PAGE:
US Airlines Submit Responses On Cuba Flight Applications
US airlines hoping to get permission to operate the limited number of scheduled flights available to Cuba have submitted regulatory papers in response to rivals' applications laying out their arguments for consumer travel to the Caribbean island.
The United States and Cuba signed an agreement a month ago to restore commercial air service for the first time in decades. Under the agreement, 20 daily round-trip flights will be allowed to Havana, but 13 US carriers have requested at least 52 flights per day.
Airlines submitted responses to rivals' applications by the Monday deadline set by the US Transportation Department for travel to the capital of Havana.
The submissions come just before a trip to Cuba next week by President Barack Obama, the first by a US president in nearly 90 years.
The arguments that emerged from the airlines contrasted low airfares and the convenience.
American Airlines said nearly half of the entire Cuban-American population lives near its Miami hub, from which it applied for 10 daily flights to Havana. It said this gives it an advantage because a not-yet-lifted ban on tourism to Cuba means traffic must come from specific groups, such as people visiting family on the island.
"The frequencies proposed by JetBlue have no relation to demand," said American in its submission, claiming its rival to the Caribbean operated half-empty charters from nearby Fort Lauderdale to Havana.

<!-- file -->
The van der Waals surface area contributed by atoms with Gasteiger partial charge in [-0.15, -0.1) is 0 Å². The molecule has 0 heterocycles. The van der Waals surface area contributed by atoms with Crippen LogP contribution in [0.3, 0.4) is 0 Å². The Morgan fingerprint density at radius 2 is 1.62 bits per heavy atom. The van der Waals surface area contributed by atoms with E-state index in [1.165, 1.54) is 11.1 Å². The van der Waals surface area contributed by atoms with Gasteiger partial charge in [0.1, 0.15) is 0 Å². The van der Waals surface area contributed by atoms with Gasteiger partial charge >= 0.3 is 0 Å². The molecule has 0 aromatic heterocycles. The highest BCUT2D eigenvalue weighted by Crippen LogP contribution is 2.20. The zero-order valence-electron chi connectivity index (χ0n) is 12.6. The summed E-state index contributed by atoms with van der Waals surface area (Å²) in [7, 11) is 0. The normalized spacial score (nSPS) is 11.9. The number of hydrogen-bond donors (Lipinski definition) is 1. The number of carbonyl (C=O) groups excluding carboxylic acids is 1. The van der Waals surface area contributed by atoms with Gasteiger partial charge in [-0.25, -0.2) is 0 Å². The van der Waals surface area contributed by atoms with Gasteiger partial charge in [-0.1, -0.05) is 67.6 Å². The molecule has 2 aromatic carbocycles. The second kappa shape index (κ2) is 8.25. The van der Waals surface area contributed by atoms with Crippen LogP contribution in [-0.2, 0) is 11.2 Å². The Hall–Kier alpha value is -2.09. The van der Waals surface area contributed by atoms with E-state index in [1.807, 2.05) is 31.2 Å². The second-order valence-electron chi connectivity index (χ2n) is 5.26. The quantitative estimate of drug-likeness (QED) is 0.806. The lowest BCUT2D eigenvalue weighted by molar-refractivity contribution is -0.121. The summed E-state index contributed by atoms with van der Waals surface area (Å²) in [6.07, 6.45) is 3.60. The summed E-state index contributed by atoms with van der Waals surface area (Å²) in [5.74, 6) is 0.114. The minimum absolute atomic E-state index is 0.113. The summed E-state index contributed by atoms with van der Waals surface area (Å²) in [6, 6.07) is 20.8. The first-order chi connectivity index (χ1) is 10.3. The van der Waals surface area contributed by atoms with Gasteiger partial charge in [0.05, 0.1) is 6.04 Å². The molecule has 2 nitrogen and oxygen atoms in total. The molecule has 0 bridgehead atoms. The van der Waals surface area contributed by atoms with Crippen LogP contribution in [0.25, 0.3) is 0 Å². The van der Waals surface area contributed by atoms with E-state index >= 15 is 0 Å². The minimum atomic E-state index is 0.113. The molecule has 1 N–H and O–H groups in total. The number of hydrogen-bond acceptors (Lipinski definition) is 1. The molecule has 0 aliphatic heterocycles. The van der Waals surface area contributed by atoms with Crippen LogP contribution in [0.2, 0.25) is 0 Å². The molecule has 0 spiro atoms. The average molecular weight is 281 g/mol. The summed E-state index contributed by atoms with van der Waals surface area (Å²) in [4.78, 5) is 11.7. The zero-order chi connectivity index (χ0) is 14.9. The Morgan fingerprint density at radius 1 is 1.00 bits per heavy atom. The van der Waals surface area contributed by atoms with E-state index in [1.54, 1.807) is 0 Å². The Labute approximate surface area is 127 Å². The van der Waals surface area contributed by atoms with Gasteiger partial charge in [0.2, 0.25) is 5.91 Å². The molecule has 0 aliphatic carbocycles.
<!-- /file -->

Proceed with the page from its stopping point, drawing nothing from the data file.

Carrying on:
"There is no possible justification for one legacy carrier to have 50 percent of available frequencies for use on one route," JetBlue said. "American thrives, for example, in offering service in markets where it dominates with high fares and disappointing service."
Southwest, in turn, argued for Florida-Cuba service, saying it was the true low-fare leader, reducing average one-way prices by USD$41.46 when entering legacy markets, compared with fares falling USD$28.91 when JetBlue entered.
And United, whose application focused on daily Newark flights, questioned the need for extensive Florida schedules altogether.
"Why would you disproportionately allocate frequencies to Florida, when (unlimited charter flights there) can pick up the slack?" said Steve Morrissey, United's regulatory and policy vice president, in an interview.